J.B. Spins

Jazz, film, and improvised culture.

Monday, November 13, 2017

Renoir’s The Crime of Monsieur Lange

It might be a film peculiarly of its time, but it was certainly a historic time. Pablo Picasso met Dora Maar during a shoot, while she was working as the set photographer. Arguably, it was the greatest commercial triumph (if such a thing is not a contradiction in terms) for the Groupe Octobre, including screenwriter Jacques Prévert, and it firmly established director Jean Renoir’s Popular Front bonafides. Eighty years later (post-Vichy), it looks like an idealized picture of a France that never really was. There will be many injustices perpetrated, but the titular act will not be one of them in Renoir’s restored The Crime of Monsieur Lange (trailer here), which opens this Friday in New York.

The rustic locals drinking swill in an inn on the Belgian border recognize the exhausted guest is the fugitive wanted for murder. However, before they drop a dime, they give his brassy blonde lover Valentine Cardès time to plead his case while he sleeps. She is the laundress who works across the courtyard from the publishing company where Amédée Lange was employed. The pulp serial enterprise was owned and mismanaged by Monsieur Batala, a sexual predator, who once had an encounter with Valentine. She was tough enough to survive relatively intact, but such may not be true for his latest conquest Estelle, who happens to be the reluctant ex of Lange’s younger brother.

We learn in the extended flashback, Batala started publishing Lange’s western serial, featuring the paragon of virtue, Arizona Jim, to forestall his creditors. Of course, he first cons Lange into signing away all his rights. Before he can fully exploit them, Batala disappears as one of the presumed victims of a train derailment. Initially, his workers, creditors, and heir are left holding a bag full of debt, but they forge a collective agreement. All seems to be going swimmingly well in a Paris Commune sort of way. Yet, something will shortly drive Lange to commit murder.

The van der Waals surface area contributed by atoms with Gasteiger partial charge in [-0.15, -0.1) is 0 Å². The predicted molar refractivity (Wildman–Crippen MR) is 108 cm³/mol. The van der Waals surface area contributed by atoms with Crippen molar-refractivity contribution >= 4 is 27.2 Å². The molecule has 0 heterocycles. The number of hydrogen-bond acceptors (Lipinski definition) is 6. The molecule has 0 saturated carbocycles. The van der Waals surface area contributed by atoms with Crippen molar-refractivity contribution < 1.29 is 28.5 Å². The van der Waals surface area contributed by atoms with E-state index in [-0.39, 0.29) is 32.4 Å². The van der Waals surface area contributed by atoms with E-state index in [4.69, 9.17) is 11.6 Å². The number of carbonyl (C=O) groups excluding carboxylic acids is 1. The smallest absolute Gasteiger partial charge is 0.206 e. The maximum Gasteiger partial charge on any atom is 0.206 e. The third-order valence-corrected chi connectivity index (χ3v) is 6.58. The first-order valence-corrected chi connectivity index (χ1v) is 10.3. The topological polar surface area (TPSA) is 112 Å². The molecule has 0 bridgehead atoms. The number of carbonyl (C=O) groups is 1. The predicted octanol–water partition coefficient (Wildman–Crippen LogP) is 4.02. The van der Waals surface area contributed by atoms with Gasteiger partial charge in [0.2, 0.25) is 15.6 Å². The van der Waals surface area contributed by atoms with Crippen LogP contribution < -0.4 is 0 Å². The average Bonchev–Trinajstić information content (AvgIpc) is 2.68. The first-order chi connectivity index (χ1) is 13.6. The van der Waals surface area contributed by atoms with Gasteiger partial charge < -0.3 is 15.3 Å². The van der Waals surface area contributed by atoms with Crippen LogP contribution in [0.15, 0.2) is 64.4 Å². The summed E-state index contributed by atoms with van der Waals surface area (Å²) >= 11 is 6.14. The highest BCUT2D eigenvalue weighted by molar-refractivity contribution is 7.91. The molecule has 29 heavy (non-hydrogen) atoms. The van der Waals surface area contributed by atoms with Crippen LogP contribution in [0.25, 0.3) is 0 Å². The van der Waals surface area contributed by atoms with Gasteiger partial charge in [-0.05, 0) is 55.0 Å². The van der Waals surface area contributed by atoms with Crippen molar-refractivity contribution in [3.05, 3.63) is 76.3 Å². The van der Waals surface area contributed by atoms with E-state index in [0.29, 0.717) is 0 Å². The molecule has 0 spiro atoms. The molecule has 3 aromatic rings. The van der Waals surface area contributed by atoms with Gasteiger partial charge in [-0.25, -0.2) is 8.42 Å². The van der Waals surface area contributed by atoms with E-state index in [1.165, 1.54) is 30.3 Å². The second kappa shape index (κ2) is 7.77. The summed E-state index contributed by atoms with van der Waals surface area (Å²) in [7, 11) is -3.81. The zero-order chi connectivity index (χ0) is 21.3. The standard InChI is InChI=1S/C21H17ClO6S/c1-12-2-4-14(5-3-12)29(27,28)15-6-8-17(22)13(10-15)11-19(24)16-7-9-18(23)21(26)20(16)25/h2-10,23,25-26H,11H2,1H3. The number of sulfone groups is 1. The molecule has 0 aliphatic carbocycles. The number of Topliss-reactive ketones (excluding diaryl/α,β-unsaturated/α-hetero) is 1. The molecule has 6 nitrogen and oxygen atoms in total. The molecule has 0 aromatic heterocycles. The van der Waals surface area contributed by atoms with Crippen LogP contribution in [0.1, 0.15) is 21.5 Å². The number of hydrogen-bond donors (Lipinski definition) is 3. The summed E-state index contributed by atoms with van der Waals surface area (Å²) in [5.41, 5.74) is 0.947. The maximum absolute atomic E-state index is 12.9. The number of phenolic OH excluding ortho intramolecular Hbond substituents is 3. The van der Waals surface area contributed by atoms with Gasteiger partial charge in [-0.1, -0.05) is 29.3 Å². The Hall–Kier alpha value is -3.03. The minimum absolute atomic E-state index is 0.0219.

In retrospect, the politics of Crime now look quaint, almost to the point of childishness. Yet, in light of recent events, it is suddenly topical again. As revelations involving The Weinstein Company and other studios continue to come to light, we can now understand Hollywood better. For years, their villain of choice has been the business executive, even though tens of millions of their customers safely worked in corporate America without ever being asked to help cover-up a murder or release a patently unsafe product. It is obvious filmmakers have just been projecting the predatory nature of Hollywood on other industries they have had little or no contact with. Indeed, Batala is a clear archetypal forerunner to the disgraced mini-moguls currently getting pilloried on Twitter. He is even an entertainment exec (publishing—it sort of counts).

As dated as Crime is in many respects, Renoir restless camera and Florelle’s endearingly energetic portrayal of Valentine (both actress and character preferred to be known by a single name) make the film quite lively. As Batala, Jules Berry is also spectacularly slimy and lecherous. He makes Batala a classic screen villain, who has been imitated and ripped off in hundreds of thousands of subsequent films, most of which probably did not even realize it.


Even though René Lefèvre plays the title role, it is really more of a supporting turn (in his own story). Still, he is convincingly guileless and almost childlike in his enthusiasm for the pulp action and values of the American west. It is definitely more of a curiosity than a grand cinematic statement, but Crime has a distinctly wistful charm. If you only see one Renoir film, it should absolutely, positively be Rules of the Game, but The Crime of Monsieur Lange is still worth seeing as a time capsule from another era when it opens this Friday (11/17) in New York, at Film Forum.

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